The NHL will get two of the biggest media markets in the country in the Stanley Cup Final after the Los Angeles Kings knocked off the Chicago Blackhawks, 5-4, in overtime on Sunday night in Game 7 of the Western Conference Final.
The Kings came back from down 2-0 in the first period and 4-3 heading into the third to pull through and make their second Stanley Cup Final in three years.
So far this postseason, home-ice advantage has had little effect on either team. As much as the players want to praise the atmospheres of their home arenas, that has had little bearing on how the series have unfolded:
The Rangers lost once to the Philadelphia Flyers, twice to the Pittsburgh Penguins and once to the Montreal Canadiens in Madison Square Garden.
Inside the Staples Center, Los Angeles dropped one game to the San Jose Sharks, two to the Anaheim Ducks and what could’ve been a decisive Game 6 to the Blackhawks.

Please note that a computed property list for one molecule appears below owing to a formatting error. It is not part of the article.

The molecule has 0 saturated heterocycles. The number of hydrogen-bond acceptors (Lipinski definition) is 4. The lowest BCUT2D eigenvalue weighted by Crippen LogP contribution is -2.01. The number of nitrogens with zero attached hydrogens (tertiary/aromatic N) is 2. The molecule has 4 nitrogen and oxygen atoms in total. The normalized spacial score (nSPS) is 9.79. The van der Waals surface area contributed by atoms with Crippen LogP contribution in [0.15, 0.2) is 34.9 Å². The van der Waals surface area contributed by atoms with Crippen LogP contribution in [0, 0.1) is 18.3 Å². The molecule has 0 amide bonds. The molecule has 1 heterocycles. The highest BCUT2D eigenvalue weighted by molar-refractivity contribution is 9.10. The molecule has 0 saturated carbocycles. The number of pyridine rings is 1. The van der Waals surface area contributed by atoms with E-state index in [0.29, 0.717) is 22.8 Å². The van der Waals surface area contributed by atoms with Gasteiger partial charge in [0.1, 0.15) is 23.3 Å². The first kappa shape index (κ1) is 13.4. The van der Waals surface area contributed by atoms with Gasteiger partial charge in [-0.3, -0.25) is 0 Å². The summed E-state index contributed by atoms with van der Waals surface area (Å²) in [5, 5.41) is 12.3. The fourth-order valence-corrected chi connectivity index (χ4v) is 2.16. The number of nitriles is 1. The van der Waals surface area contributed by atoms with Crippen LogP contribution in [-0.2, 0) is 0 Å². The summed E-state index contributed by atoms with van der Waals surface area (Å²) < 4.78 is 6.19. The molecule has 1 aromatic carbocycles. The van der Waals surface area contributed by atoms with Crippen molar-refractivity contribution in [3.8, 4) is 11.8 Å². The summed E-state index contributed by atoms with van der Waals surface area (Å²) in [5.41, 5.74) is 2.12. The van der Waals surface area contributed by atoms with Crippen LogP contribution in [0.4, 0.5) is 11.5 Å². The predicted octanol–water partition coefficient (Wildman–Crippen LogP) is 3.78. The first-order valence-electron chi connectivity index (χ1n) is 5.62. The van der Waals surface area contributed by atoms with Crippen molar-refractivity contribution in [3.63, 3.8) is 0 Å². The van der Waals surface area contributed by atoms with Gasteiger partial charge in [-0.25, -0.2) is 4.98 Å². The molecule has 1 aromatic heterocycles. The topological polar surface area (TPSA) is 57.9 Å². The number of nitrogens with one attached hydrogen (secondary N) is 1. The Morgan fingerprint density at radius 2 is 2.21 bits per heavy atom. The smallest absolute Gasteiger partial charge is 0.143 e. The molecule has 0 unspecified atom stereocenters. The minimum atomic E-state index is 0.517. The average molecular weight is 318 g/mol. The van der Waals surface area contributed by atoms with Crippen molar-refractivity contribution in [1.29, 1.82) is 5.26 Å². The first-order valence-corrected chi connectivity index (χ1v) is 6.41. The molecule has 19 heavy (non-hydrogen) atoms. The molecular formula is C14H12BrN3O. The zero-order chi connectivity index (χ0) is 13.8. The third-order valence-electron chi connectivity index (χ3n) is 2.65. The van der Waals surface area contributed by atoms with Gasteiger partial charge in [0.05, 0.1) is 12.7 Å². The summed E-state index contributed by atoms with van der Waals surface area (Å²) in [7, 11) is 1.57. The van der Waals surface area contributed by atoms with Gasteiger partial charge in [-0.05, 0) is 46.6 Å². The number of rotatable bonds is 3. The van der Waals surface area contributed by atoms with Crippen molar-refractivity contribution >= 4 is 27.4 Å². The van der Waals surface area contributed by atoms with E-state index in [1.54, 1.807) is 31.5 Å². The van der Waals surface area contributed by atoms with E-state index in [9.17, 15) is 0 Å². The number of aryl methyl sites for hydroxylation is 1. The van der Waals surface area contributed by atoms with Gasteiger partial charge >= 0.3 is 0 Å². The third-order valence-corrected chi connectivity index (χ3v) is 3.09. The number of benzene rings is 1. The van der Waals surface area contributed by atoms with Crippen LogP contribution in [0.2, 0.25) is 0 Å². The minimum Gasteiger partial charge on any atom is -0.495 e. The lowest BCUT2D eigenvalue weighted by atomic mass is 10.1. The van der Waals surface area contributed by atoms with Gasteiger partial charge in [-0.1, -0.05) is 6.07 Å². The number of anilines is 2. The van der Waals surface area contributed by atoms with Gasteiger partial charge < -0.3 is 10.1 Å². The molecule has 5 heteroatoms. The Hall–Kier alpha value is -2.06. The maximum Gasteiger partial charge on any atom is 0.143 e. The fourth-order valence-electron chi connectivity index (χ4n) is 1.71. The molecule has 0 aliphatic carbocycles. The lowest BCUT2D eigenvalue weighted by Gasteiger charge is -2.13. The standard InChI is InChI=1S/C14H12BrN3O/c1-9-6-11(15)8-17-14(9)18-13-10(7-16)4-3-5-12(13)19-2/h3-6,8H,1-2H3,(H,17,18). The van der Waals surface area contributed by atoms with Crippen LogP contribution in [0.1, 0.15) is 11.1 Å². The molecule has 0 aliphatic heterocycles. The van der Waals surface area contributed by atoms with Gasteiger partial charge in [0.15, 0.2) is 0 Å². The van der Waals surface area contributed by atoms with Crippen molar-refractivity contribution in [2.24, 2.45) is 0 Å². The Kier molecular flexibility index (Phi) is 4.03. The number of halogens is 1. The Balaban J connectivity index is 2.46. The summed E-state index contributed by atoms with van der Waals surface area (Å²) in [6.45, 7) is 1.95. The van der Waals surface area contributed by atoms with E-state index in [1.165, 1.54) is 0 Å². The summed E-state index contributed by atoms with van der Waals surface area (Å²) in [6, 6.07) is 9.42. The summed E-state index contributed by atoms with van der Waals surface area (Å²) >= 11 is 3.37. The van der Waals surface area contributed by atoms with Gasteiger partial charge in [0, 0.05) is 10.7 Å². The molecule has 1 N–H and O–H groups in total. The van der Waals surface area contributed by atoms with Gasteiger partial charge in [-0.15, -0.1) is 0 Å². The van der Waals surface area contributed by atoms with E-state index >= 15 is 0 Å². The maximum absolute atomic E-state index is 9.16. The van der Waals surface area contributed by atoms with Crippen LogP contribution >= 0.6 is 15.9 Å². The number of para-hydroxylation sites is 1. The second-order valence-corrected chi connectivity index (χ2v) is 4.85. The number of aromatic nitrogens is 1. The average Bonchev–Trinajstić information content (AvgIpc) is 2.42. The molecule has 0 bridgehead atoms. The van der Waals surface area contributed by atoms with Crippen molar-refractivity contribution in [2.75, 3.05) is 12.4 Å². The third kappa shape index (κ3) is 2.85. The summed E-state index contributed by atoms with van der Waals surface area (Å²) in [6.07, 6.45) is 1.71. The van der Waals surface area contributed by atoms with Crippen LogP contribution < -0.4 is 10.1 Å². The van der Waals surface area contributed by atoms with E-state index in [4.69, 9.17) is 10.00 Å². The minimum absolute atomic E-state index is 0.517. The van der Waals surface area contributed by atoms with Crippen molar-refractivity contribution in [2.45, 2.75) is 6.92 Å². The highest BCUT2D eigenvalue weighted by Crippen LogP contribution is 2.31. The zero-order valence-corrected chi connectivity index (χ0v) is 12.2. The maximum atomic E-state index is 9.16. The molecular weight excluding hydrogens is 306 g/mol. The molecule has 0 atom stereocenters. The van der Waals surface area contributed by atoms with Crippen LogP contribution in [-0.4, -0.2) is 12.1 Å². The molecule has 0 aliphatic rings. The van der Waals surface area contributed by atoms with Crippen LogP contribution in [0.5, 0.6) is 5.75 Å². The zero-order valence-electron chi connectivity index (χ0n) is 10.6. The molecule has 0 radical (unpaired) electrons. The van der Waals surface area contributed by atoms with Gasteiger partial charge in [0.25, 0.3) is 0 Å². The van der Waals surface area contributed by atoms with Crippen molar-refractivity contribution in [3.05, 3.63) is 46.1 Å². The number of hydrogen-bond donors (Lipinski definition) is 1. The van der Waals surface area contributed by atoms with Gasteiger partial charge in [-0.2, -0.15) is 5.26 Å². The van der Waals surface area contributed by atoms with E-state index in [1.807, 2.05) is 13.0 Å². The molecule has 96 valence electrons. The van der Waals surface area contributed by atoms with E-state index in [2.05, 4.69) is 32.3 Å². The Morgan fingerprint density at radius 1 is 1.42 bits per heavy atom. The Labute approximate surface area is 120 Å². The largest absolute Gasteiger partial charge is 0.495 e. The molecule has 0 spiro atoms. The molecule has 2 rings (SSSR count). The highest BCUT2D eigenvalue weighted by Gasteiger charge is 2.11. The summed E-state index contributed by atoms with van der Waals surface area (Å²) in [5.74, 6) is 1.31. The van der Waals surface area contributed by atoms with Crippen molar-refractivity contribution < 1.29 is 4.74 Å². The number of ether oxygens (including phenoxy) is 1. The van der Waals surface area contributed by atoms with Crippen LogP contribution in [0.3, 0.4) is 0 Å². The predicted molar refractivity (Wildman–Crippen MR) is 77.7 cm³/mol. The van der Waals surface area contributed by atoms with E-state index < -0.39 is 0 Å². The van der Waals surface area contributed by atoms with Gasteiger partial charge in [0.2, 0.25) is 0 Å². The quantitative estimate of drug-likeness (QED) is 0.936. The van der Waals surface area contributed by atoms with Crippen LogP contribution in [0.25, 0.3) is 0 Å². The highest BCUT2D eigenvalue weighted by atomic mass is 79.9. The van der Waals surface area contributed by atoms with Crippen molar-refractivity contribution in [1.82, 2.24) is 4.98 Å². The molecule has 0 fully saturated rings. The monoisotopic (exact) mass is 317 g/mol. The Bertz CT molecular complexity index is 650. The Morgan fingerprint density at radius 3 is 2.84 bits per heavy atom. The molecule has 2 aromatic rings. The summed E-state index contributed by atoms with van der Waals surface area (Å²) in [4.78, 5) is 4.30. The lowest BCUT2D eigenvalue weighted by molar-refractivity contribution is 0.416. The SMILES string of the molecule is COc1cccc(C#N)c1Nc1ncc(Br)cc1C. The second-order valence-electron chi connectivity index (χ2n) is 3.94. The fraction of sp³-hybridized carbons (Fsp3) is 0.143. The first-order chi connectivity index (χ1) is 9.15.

In addition, both teams have shown they can enter hostile territory in massive situations and walk away with a win. How many people thought L.A. could go into the United Center and knock off the defending Stanley Cup champions?
Since the Kings have home-ice advantage for the Stanley Cup Final, you’d think they have the edge. In truth, though, it probably will play a small role in how the series unfolds.
Hot goaltenders can often decide series. Tim Thomas and Quick both won the Conn Smythe Trophy en route to a Stanley Cup title. Look how far the Ducks went in 2003 with Jean-Sebastien Giguere. Lundqvist could add his name to that exclusive list.
On the other side, Quick has proven his worth before at this stage in the season, but his more recent performances suggest a kind of shakiness that could doom the Kings.